Whilst the role of an artist is to create and then sell images, I get a great charge from participating in a print swap.
Provided my print goes to a caring and loving home!
My fairly extensive collection of photographic art has been largely built on judicious swapping with friends and acquaintances, as well as targeted purchases – Max Dupain prints can only come from that source!
This coming weekend I am participating in both a presentation to 200 people and also providing an image to be used in a print swap. The Hair of the Dog is a photography convention that has been held annually for the past 11+ years by the Queensland Division of the Australian Institute of Professional Photography.
My swap print was taken earlier this year whilst staying with good friends in Queenstown, New Zealand. It was discovered by Peter Eastway whilst with Mike Langford and Jackie Ranken on one of their many photography tours out of Queenstown. The tree has also been photographed (amongst many others) by David Paterson – Canberra based photographer and Chair of the Australian Professional Photographer of the Year Awards held by the AIPP. What is interesting is the different approaches by various shooters. Eastway chose to find the reverse angle, whilst several of us chose to place the tree in the natural dip in the distant mountains. Mike and Jackie choosing to lift the tree into the sky and me dropping the tree into the landscape from which it came and blending it more into that environment. Paterson has allowed the tree to become a recognisable and strong part of the landscape via the use of colour.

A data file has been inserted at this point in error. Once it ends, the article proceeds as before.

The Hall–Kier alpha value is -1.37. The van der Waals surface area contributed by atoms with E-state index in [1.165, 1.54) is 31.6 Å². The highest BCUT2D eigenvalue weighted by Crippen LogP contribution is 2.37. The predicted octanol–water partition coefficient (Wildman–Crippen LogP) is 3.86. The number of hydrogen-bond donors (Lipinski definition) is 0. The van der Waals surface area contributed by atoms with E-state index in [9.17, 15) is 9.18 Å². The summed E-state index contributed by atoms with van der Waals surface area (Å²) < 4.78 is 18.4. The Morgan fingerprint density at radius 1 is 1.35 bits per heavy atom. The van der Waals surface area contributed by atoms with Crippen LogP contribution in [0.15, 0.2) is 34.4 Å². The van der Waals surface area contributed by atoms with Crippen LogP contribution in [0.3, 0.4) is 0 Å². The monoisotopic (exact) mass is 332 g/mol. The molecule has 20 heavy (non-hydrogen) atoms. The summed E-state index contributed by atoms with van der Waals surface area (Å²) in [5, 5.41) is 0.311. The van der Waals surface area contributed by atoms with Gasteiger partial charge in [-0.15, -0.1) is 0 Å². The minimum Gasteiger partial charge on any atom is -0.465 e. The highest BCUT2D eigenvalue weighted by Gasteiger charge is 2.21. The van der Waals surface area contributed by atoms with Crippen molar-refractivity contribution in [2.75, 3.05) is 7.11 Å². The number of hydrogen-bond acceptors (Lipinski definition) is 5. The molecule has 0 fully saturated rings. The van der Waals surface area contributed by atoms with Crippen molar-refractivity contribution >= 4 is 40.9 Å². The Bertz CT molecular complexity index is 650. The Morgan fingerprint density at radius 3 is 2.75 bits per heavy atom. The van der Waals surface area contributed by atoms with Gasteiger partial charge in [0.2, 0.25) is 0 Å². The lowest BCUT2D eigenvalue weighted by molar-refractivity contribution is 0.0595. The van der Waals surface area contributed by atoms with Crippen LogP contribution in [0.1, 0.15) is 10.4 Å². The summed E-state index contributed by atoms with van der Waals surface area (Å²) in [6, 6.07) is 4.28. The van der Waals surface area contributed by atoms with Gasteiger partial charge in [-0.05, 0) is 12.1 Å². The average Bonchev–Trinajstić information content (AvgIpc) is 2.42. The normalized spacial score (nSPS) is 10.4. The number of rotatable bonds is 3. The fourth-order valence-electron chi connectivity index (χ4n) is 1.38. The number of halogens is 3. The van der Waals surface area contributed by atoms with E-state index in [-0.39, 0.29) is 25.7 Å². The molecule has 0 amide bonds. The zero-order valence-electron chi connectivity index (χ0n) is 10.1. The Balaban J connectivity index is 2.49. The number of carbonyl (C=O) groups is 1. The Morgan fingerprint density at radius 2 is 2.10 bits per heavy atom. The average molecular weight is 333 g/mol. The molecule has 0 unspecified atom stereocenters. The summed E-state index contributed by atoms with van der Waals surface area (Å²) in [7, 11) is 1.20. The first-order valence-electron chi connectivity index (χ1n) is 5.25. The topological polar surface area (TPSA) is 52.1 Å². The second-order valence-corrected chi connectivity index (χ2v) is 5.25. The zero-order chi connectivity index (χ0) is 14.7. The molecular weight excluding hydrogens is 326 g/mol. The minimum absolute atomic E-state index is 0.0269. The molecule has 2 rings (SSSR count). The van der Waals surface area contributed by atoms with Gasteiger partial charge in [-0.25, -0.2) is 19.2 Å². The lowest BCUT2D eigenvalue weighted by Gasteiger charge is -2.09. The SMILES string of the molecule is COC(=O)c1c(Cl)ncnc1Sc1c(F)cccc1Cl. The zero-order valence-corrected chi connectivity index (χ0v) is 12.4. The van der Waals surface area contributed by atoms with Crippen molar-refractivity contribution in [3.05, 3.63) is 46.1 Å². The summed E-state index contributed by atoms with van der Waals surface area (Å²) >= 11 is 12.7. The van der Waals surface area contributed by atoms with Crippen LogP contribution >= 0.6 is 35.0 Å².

With great respect, none is the definitive reproduction of The Nevis Tree, but all are an interesting interpretation by photographers with an interest, a love and a knowledge of recording the landscape.